Wall Street Journal Asia digital editor Adam Najberg on the business of paywall journalism

Adam NajbergAdam Najberg is digital editor for Asia at the Wall Street Journal, the first newspaper to charge its readers for content online.

In this interview, Najberg talks to Mumbrella Asia’s editor Robin Hicks about the era of “creative destruction” for publishers, what the WSJ has learned 17 years after putting a price on digital content, and how paywalls have changed the way journalists write.

How have the rules changed for publishers in terms of the content they can charge their readers for since WSJ first put up its paywall?

You’re going back a long way in history. We launched our site with a paywall in 1996. At that time, we were virtually alone. A lot of publishers stubbornly resisted the use of a paywall and launched “free” sites, supported by advertising. The problem with that is it’s then nearly impossible to walk things backward, once you realize the traffic isn’t what you expected, the ads aren’t bringing in as much as you hoped and readers aren’t willing to pay for something that you once gave them for nothing.

WSJ.com: paywall since 1996

WSJ.com: paywall since 1996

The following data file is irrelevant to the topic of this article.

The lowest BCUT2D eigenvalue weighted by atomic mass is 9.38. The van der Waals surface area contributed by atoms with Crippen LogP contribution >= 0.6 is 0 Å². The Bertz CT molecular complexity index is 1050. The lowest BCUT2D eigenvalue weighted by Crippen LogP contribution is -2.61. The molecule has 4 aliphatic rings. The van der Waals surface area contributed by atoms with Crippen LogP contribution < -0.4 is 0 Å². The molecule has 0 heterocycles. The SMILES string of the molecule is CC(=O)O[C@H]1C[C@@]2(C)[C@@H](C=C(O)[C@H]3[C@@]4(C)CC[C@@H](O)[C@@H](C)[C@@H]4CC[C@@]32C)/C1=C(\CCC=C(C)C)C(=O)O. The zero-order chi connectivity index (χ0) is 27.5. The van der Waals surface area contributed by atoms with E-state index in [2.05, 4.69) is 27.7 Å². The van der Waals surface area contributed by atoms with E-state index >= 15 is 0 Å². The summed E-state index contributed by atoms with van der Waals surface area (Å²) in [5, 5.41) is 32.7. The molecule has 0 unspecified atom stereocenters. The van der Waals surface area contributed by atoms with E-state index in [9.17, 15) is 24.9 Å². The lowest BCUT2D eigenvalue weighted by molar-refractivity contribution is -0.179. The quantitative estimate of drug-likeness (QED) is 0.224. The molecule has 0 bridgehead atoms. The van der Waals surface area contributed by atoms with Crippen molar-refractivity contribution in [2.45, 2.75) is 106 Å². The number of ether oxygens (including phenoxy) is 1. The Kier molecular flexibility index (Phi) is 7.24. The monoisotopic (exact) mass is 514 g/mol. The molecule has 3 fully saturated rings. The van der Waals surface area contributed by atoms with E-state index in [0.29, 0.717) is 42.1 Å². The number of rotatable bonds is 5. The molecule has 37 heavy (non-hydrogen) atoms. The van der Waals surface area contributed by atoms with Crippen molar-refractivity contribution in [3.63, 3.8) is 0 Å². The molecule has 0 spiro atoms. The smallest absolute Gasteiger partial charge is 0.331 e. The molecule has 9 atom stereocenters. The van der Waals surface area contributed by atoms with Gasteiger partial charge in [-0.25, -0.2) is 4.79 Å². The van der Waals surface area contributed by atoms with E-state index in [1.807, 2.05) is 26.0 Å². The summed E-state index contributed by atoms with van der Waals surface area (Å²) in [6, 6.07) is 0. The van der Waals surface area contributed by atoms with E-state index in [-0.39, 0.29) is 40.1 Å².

We’ve always believed that people place more value on something they have to pay for and less value on things you give them. We’ve accepted that WSJ.com isn’t going to be for everyone, though we have consistently expanded our offerings outside what you’d consider traditional WSJ fare – the business and finance news – and have grown our audience online. We now offer “softer” content, including New York coverage, lifestyle coverage, a couple of magazines, sports stories and more. We’ve been consistent. Ours is not the only way, the only business model, but it’s the best way for us.

You asked how the rules have changed. For us, they fundamentally haven’t. For other publishers, after flirting with free content, there have been paywall phases, dropping of paywalls again, experiments with “freemium” or “teaser” content. And the hunting and probing and testing of ways to make money from their news products continues. We’ve seen some papers go digital-only and reduce their print runs. And we’ve seen a lot of free websites and blogs from digital-only publishers fall on hard times, once their offerings get a bit stale or face competition.

Meanwhile, in the print world, the San Francisco Chronicle dumped its paywall over the summer. And just recently, the Dallas Morning News decided to drop its paywall and instead offer both a free and paid, premium site for those who really want that kind of content from the Dallas Morning News. I believe the Boston Globe also has two sites, one free and one for paying customers, though who knows if John Henry [an investor who owns The Boston Globe, Boston Red Sox and Liverpool Football Club] will continue that.

Eating your lunch?

Eating your lunch?